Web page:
HiFIKIDS's picture
HiFIKIDS
HiFiKIDS Corporation

This is an interesting fact about Las vegas. Similar thinking is seen in amny parts of the world where kids before graduating jump into job as they want to earn money than earning degrees. In many countries due to poorty or because families cannot afford for the education kids are forced to do the job and leave the education. We at www.hifikids.com thoughtfully designed a system where kids can generate their passion by submitting their interested educational topics and develop their own passion even if kids are working or earling money while they learn in our system.
HiFiKIDS.com is an another revolutionary way of motivating kids for studies or anything of their interests. We encourage kids to come up and present their topic of interests in front of the video camera by asking one single question at the end of their presentation with multiple choice answers (Remember "Who wants to be a millionaire" or "Who is smarter then 5th grader?" format but here kids act like an anchor of the hifikids.com's "WHo wants to be hifikids scholar?" program) and then upload the video presentation in our Virtual School. It comes for the approval to check if the contents are appropriate for that age and submitted parameters are appropriate. Once approved by the approver it then gets published for the similar age kids who are living around that place so that neighborhood kids can understand their language ascent very well. So the number of questions kids submit and the number questions kids answer correctly which is submitted by another same age kids are totalled which generates passion graph. In this public level program, we encourage kids to come up with the topics they love or they know the most or they enjoy the most and can comfortably present in front of the camera. This is how our passion graph accurately shows their growing passion and by doing this over the period will help teachers /parents to know their real interests or genuine skills. We are doing some small pilot programs in some schools in India and results are very positive. It is indeed motiviating kids and they are coming up with new new topics on their own. Some kids are very interested in poems, or some in maths or some in science experiments or some in history or some in geography. Some also presents sport activities. When they watch other's videos they get motivated and compete with each other to present more and more videos.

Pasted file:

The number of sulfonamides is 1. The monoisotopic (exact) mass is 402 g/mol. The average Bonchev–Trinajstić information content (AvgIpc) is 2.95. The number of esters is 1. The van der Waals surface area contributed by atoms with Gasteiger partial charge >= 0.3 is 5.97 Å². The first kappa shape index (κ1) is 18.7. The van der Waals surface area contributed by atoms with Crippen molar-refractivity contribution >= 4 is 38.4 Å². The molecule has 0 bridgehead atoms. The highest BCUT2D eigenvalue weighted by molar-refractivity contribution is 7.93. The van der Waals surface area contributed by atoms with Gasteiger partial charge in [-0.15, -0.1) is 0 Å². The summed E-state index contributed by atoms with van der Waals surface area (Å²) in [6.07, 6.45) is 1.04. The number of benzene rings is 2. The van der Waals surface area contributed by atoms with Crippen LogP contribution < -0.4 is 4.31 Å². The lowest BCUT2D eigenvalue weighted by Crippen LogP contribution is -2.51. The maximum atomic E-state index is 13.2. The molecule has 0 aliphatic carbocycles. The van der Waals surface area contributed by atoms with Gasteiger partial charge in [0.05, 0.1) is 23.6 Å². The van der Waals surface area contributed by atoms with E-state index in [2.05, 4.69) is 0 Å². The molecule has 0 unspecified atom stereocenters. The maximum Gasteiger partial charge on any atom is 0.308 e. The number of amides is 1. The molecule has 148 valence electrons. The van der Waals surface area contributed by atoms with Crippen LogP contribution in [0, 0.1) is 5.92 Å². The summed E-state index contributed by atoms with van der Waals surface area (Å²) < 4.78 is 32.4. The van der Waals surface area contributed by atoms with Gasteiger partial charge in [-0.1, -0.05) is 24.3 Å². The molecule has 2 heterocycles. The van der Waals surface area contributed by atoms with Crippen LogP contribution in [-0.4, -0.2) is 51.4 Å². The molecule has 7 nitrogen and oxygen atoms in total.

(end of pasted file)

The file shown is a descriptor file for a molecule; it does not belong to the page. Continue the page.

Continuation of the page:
We also have a plan to expand this concept to make a full virtual school for the kids across the globe. Please check this video: http://www.youtube.com/watch?v=CzEgX1NQk6k
Thanks,
HiFiKIDS Admin